This blog represents most of the newspaper columns (appearing in various Colorado Community Newspapers and Yourhub.com) written by me, James LaRue, during the time in which I was the director of the Douglas County Libraries in Douglas County, Colorado. (Some columns are missing, due to my own filing errors.) This blog covers the time period from April 11, 1990 to January 12, 2012.

Unless I say so, the views expressed here are mine and mine alone. They may be quoted elsewhere, so long as you give attribution. The dates are (at least according my records) the dates of publication in one of the above print newspapers.

The blog archive (web view) is in chronological order. The display of entries, below, seems to be in reverse order, new to old.

All of the mistakes are of course my own responsibility.

Wednesday, May 26, 1999

May 26, 1999 - Winding Granddad's Watch

Some 20 years ago, my mother gave me my granddad's Hamilton watch. Back then, it wasn't quite my style: a square, gold face, small gold letters, a gold twisty band. This watch didn't even have a quartz. It was one of those old wind-ups, which I don't believe are even made in America any more.

But my mother knew how close I'd been to granddad -- one of the few genuinely wise men I have ever known.

It languished in my dresser drawer for two decades. Then, one day, I had two realizations. First, the face of the watch had some rust spots. There were some scratches on the crystal. I hadn't taken very good care of it.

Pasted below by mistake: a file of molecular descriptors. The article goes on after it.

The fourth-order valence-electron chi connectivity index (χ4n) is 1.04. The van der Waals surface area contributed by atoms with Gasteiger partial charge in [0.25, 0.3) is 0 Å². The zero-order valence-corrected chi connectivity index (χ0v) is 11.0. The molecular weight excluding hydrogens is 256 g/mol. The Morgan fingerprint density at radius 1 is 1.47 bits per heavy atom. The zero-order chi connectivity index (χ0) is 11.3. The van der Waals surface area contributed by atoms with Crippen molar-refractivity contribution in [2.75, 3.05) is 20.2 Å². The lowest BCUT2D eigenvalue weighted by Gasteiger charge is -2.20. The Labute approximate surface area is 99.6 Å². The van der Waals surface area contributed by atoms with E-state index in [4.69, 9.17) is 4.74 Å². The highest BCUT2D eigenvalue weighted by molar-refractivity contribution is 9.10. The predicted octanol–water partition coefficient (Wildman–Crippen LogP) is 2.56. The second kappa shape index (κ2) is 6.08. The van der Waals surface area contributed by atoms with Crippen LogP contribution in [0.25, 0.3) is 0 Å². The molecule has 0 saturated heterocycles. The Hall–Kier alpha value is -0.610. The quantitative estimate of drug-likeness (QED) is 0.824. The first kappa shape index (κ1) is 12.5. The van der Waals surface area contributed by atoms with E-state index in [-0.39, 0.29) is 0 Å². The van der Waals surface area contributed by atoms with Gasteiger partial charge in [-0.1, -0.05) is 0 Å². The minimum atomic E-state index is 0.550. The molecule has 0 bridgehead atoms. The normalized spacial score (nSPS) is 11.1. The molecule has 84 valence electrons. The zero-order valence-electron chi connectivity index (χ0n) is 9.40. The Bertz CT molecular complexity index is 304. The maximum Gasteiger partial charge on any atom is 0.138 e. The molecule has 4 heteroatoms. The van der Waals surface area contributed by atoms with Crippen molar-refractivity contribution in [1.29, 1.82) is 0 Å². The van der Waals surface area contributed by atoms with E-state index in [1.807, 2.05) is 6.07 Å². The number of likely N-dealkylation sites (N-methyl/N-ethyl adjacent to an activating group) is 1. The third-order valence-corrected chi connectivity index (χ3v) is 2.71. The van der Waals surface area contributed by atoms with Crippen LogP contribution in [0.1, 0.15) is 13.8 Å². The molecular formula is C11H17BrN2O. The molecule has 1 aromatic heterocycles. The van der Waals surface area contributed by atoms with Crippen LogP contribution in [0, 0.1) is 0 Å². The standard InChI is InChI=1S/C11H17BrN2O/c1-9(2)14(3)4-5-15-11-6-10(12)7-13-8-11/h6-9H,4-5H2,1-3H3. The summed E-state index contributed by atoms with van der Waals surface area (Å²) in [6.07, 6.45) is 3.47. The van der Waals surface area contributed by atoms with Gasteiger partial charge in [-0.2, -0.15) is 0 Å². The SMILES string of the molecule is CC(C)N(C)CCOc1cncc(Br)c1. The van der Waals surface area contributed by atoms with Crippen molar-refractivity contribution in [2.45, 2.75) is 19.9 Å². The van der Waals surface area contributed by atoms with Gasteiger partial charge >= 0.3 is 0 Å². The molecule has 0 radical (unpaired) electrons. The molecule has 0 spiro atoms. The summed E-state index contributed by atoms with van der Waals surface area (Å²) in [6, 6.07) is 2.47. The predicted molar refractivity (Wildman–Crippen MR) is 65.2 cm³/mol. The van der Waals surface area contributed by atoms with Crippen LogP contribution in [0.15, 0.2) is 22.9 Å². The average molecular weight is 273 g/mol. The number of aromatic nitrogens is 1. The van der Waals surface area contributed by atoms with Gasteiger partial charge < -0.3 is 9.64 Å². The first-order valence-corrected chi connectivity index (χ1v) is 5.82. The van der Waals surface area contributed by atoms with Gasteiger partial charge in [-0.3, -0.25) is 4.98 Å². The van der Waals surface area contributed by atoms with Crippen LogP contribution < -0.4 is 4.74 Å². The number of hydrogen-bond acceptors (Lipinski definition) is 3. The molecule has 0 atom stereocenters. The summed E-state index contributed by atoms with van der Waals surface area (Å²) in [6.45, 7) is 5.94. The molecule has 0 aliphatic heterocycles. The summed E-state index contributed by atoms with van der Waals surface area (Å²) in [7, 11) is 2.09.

Second, I was suddenly warmed by the knowledge that in a culture filled with so many disposable items, I still had something once worn, something used every day, by a man I met almost half a century ago, a man I still miss and admire.

So to surprise me, my wife had the watch refurbished. She replaced the twisty band with a burgundy leather band. And to my delight, I think this watch is now very classy. (This was also a very classy 16th anniversary gift, but that's the sort of woman my wife is.)

The second day I wore the watch, it suddenly stopped, and I had a moment of deep sadness. Then I remembered that it was a wind-up.

Now, every morning I spend the perhaps five seconds it takes to wind the spring. Five seconds to remember granddad, my mother, my wife. It's a small meditation that has become very important to me. And the watch keeps excellent time.

Modern times do offer many conveniences, of course. I'm not anti- progress. But there is an abiding pleasure in such small rituals, and perhaps a lesson. Sometimes, convenience distances us from things. The same mile feels very different if you drive it, bike it, or walk it.

Lately, I've been doing some investigating of "e-books" -- electronic versions of books. But granddad's watch reminds me why I got into the business of librarianship in the first place.

I like the way books smell. I like the way they feel -- from the subtle texture of the buckram binding, to the elegant curve of spine. I like the way good typefaces look on paper with some heft to them.

I've always assumed that carpenters become carpenters because they liked working with wood. I became a librarian because I liked working with books -- a matter not just of intellectual content, but of profound sensual involvement.

So the next time you wander into the library, pick up a book just because you like the look of it. Lean back into one of our comfy chairs and let yourself admire the book as artifact, as something made to give pleasure. You might find it a comforting change of pace to the blitz, glitz and glamor of computer generated imagery and digital sound.

Every time you turn a page, it's like winding a watch.

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